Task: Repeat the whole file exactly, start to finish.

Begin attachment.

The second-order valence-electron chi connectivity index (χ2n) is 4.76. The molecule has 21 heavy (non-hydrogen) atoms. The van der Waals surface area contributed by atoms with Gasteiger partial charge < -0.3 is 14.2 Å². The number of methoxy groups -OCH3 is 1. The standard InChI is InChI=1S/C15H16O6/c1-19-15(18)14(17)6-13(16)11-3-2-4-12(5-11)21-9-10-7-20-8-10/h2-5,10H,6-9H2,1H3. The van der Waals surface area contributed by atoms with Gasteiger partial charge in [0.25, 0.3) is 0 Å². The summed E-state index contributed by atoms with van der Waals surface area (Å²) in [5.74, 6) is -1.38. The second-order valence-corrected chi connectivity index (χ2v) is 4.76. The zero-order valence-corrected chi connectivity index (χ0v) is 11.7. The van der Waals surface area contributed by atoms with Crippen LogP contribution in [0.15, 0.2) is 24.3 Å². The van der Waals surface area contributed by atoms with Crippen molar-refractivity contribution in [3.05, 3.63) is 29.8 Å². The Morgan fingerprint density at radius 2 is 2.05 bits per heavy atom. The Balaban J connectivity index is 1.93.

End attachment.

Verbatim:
The second-order valence-electron chi connectivity index (χ2n) is 4.76. The molecule has 21 heavy (non-hydrogen) atoms. The van der Waals surface area contributed by atoms with Gasteiger partial charge < -0.3 is 14.2 Å². The number of methoxy groups -OCH3 is 1. The standard InChI is InChI=1S/C15H16O6/c1-19-15(18)14(17)6-13(16)11-3-2-4-12(5-11)21-9-10-7-20-8-10/h2-5,10H,6-9H2,1H3. The van der Waals surface area contributed by atoms with Gasteiger partial charge in [0.25, 0.3) is 0 Å². The summed E-state index contributed by atoms with van der Waals surface area (Å²) in [5.74, 6) is -1.38. The second-order valence-corrected chi connectivity index (χ2v) is 4.76. The zero-order valence-corrected chi connectivity index (χ0v) is 11.7. The van der Waals surface area contributed by atoms with Crippen LogP contribution in [0.15, 0.2) is 24.3 Å². The van der Waals surface area contributed by atoms with Crippen molar-refractivity contribution in [3.05, 3.63) is 29.8 Å². The Morgan fingerprint density at radius 2 is 2.05 bits per heavy atom. The Balaban J connectivity index is 1.93.